The Shepheards Calender Maye Eclogue

Edmund Spenser (1579) "Maye" is the first eclogue in Edmund Spenser's The Shepheardes Calender to focus on the politics of the Elizabethan church. (The other ecclesiastical eclogues are "Julye" and "September.") It is an allegorical dialogue between the two shepherds, Piers and Palinode, who are identified in the Argument as representations of Protestant and Catholic clerics. In this context, Catholic means priests who are considered superficially or insufficiently reformed by the more zealous Protestants whom Piers represents. Piers is not a Puritan, however.

Piers's name and speech evokes the Piers Plowman tradition, and especially The Plowman's Tale, which is connected to "Februarie." These other texts are as concerned as Piers is in "Maye" with "faytours" (i.e., "fakers"), or corrupt priests. Faytours is the term Piers uses to condemn the shepherds who are celebrating the season after Palinode describes them admiringly in sensuous detail. In Piers's view, these shepherds should be tending to their flocks, meaning those in their spiritual care. Palinode then accuses Piers of envy and argues against austerity: one must enjoy what is good in life while it lasts. Piers counters that shepherds must live for others, not themselves. Then he makes an appeal for returning to the practices of the early church when he suggests that inheritable lands and wealth have corrupted many shepherds and injured their flocks. Palinode is deeply angered by this last criticism, which he rejects as an absurd and divisive exaggeration. In his view, things are as they are and cannot be otherwise. Piers insists that the situation is inherently divisive: There are true and false shepherds, and they are as different as day and night. Piers's arguments are more intellectually developed and persuasive than Palinode's, but his cold, stoic temperament contrasts negatively with Palinode's colorful praise and enjoyment of the late spring landscape and festivities.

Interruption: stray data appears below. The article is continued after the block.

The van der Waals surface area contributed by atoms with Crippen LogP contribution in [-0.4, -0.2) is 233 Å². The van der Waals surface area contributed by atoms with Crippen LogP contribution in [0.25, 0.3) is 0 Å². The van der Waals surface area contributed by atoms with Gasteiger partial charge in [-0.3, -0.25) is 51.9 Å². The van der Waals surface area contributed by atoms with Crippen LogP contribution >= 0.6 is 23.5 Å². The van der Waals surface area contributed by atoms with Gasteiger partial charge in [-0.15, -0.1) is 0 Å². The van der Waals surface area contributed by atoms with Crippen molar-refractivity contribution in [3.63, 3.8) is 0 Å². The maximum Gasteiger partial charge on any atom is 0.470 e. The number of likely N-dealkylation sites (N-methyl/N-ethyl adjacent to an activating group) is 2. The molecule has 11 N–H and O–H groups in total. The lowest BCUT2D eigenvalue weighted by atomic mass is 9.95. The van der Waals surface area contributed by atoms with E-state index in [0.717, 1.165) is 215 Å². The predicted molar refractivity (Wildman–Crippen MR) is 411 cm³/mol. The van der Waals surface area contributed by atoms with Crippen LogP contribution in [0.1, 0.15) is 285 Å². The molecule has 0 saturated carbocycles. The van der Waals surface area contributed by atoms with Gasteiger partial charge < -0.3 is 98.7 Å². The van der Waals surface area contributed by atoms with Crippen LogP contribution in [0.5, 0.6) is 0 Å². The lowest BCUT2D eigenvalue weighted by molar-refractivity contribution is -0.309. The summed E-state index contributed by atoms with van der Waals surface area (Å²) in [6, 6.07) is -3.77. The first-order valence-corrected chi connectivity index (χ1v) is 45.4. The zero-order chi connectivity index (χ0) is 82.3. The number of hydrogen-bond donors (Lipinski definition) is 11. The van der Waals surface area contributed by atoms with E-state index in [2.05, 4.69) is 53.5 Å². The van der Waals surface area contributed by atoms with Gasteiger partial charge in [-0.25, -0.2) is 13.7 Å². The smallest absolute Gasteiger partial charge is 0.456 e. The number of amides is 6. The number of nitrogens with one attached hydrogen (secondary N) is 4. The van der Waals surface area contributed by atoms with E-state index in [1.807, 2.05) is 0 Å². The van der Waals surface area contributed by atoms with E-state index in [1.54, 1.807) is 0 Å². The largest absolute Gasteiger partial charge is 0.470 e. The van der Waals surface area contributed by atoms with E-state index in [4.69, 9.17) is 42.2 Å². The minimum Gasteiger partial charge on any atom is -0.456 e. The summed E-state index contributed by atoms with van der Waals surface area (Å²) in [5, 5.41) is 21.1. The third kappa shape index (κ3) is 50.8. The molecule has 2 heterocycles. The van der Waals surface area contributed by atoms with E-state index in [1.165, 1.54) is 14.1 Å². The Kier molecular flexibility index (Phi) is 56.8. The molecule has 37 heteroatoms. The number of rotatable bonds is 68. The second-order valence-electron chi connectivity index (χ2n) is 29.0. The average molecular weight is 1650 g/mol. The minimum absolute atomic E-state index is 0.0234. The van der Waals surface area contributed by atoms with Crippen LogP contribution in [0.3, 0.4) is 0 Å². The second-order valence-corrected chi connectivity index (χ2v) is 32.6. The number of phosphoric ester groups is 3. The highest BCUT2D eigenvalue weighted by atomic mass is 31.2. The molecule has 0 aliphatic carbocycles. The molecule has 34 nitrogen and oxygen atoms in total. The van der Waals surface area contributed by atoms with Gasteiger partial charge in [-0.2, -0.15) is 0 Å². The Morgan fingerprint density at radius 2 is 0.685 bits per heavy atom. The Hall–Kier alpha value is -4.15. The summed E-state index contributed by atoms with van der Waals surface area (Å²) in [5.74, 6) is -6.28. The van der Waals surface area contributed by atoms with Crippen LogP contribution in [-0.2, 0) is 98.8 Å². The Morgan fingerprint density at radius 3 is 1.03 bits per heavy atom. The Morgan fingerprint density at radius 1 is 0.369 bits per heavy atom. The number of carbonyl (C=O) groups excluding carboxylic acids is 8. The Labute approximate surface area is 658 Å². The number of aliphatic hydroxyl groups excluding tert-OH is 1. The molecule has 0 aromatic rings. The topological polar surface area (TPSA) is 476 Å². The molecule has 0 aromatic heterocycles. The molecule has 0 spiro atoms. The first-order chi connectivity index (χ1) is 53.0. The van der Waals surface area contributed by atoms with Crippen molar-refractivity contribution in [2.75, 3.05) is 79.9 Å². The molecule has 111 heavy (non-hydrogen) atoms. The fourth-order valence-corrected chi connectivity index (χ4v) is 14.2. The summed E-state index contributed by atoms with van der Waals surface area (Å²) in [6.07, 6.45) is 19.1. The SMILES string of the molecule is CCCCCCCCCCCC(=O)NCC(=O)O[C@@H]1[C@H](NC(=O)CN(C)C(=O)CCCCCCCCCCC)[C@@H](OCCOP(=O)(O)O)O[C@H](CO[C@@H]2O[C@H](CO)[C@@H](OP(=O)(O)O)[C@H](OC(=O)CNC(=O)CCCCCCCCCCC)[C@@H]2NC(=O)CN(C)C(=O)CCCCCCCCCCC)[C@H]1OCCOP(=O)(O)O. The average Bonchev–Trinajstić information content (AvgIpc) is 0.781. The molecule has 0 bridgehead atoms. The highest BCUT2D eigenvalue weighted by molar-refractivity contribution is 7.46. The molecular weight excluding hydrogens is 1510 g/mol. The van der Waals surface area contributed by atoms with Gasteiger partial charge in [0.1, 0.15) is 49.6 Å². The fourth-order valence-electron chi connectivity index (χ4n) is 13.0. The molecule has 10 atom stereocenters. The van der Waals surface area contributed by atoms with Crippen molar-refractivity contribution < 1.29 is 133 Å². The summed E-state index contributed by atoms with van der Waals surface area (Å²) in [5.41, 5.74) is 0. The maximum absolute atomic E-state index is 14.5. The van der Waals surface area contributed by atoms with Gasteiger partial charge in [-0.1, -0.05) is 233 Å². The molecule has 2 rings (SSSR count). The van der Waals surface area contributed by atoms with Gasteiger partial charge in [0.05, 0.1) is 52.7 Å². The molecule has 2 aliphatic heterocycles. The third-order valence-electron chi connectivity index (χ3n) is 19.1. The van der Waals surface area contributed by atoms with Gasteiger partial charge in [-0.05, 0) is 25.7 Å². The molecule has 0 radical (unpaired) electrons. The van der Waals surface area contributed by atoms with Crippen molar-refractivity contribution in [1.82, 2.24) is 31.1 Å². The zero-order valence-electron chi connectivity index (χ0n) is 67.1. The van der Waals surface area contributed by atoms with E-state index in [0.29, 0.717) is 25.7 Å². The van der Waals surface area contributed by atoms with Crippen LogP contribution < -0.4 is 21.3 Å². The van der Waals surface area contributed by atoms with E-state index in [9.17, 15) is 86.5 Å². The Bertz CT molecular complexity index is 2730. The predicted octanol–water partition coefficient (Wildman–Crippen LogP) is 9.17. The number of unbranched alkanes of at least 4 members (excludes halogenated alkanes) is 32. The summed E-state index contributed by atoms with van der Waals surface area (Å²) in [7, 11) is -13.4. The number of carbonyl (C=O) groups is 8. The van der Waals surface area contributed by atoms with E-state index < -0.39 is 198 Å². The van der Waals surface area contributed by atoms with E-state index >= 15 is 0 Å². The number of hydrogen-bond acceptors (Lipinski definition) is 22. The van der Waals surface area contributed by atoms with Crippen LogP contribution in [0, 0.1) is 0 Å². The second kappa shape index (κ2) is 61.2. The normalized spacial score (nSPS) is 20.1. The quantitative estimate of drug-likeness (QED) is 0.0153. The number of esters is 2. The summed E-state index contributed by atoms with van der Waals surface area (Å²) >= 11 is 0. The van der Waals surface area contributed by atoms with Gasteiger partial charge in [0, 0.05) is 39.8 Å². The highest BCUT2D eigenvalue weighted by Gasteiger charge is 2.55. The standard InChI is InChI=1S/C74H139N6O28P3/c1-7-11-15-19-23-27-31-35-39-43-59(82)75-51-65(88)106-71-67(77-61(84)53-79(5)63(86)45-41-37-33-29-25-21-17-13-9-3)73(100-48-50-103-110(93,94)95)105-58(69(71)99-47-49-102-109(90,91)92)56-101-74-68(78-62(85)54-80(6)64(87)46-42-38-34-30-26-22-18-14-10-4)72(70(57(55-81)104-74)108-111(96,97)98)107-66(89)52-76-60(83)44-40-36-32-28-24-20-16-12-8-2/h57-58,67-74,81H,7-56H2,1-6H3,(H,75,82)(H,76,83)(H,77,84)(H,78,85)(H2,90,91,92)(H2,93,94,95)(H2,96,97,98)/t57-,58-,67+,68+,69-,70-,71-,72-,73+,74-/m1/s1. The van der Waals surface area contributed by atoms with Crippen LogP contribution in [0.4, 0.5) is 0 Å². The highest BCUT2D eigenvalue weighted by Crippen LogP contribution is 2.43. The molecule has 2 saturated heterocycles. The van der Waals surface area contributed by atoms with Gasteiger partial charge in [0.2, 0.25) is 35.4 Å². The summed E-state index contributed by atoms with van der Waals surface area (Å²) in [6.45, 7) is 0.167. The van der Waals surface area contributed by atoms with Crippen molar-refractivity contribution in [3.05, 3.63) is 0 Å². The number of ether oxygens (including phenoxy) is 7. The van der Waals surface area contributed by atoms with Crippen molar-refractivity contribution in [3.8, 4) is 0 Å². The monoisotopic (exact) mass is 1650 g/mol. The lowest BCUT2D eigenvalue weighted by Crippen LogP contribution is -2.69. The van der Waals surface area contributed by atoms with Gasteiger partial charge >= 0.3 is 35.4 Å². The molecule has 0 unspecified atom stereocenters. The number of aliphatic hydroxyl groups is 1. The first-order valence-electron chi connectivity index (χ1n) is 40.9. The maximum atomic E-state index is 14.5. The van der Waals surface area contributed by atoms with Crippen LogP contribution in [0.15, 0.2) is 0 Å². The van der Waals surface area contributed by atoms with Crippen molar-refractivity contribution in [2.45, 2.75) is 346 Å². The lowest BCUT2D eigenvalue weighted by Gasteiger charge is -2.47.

The eclogue concludes with Piers telling a variation of a traditional fable about a disguised fox who tricks and catches a young goat. This is intended as an allegory of the various foreign and domestic Roman Catholic threats to English Protestantism. Palinode seems to agree about the threat, but since he wants to tell the story in church to a potentially Roman Catholic priest or sympathizer, it is unlikely he has been persuaded to think as Piers does.

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